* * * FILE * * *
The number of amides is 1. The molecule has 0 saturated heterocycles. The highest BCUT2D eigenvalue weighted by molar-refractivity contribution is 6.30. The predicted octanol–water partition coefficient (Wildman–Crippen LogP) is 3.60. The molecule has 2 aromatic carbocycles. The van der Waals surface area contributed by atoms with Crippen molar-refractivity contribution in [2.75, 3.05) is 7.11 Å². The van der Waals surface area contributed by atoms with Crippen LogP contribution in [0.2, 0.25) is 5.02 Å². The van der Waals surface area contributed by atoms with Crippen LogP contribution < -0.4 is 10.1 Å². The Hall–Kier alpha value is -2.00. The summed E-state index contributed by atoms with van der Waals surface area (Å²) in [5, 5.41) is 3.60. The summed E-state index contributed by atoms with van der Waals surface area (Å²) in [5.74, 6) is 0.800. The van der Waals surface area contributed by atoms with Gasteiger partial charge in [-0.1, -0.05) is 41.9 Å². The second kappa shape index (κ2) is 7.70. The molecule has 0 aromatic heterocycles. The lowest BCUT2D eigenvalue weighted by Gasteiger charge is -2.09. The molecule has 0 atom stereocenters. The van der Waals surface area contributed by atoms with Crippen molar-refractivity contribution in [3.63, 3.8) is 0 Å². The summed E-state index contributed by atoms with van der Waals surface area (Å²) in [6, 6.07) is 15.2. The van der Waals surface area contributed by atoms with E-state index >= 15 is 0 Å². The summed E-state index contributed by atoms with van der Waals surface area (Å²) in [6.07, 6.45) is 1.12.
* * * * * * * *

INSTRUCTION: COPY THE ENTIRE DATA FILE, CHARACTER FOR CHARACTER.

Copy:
The number of amides is 1. The molecule has 0 saturated heterocycles. The highest BCUT2D eigenvalue weighted by molar-refractivity contribution is 6.30. The predicted octanol–water partition coefficient (Wildman–Crippen LogP) is 3.60. The molecule has 2 aromatic carbocycles. The van der Waals surface area contributed by atoms with Crippen molar-refractivity contribution in [2.75, 3.05) is 7.11 Å². The van der Waals surface area contributed by atoms with Crippen LogP contribution in [0.2, 0.25) is 5.02 Å². The van der Waals surface area contributed by atoms with Crippen LogP contribution < -0.4 is 10.1 Å². The Hall–Kier alpha value is -2.00. The summed E-state index contributed by atoms with van der Waals surface area (Å²) in [5, 5.41) is 3.60. The summed E-state index contributed by atoms with van der Waals surface area (Å²) in [5.74, 6) is 0.800. The van der Waals surface area contributed by atoms with Gasteiger partial charge in [-0.1, -0.05) is 41.9 Å². The second kappa shape index (κ2) is 7.70. The molecule has 0 aromatic heterocycles. The lowest BCUT2D eigenvalue weighted by Gasteiger charge is -2.09. The molecule has 0 atom stereocenters. The van der Waals surface area contributed by atoms with Crippen molar-refractivity contribution in [3.63, 3.8) is 0 Å². The summed E-state index contributed by atoms with van der Waals surface area (Å²) in [6, 6.07) is 15.2. The van der Waals surface area contributed by atoms with E-state index >= 15 is 0 Å². The summed E-state index contributed by atoms with van der Waals surface area (Å²) in [6.07, 6.45) is 1.12.